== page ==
EDSAC I, 1948, W.Renwick with 5 hole tape reader and Creed teleprinter. Copyright Computer Laboratory, University of Cambridge. Reproduced by permission. [CC BY 2.0 UK]
EDSAC I, 1948, W.Renwick with 5 hole tape reader and Creed teleprinter. Copyright Computer Laboratory, University of Cambridge. Reproduced by permission. [CC BY 2.0 UK]
EDSAC (Electronic delay storage automatic calculator) was the first computer operated by the University of Cambridge in the UK and one of the first few computers in the entire world when it was built in the late 1940s. It is the subject of the 1951 film you’ll find embedded below. Originally produced for a conference, the video sports a 1976 introduction and narration from the machine’s creator Professor Maurice Wilkes. It doesn’t take us through the design of the machine itself, instead it concentrates on the workflow required to program it.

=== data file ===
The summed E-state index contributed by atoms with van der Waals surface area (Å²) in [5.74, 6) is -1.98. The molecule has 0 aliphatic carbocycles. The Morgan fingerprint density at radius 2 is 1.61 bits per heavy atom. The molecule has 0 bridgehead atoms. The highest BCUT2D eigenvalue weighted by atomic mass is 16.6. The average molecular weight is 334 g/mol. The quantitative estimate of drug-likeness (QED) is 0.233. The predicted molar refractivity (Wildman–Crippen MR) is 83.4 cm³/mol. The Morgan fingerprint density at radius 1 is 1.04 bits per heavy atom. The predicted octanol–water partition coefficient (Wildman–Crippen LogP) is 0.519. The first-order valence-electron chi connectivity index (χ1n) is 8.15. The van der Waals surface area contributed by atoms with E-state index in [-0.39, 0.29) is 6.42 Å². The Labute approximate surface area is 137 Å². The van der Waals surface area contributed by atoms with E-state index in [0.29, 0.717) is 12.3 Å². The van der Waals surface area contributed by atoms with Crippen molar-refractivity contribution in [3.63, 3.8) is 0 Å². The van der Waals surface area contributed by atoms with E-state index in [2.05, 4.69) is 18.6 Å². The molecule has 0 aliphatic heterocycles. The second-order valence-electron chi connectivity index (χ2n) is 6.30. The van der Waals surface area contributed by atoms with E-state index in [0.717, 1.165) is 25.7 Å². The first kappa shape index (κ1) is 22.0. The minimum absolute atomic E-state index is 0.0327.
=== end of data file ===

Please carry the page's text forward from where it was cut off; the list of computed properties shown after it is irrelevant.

The Paper-Heavy Process of Programming EDSAC

To illustrate the programming process, a committee of people who would now call themselves computer scientists, but probably then called themselves mathematicians, breaking a formula into subroutines before the code is laboriously hand assembled. The linking process is performed manually too by the secretary who types the code into a teletype for transfer to a punched tape. When a library function is required she reaches into a filing cabinet for the roll of tape containing it before running it through a tape duplicator to add it to the program. Finally the completed tape is checked and added to a job queue that consists of a row of hooks on the wall. Never complain that your toolchain is unwieldy again!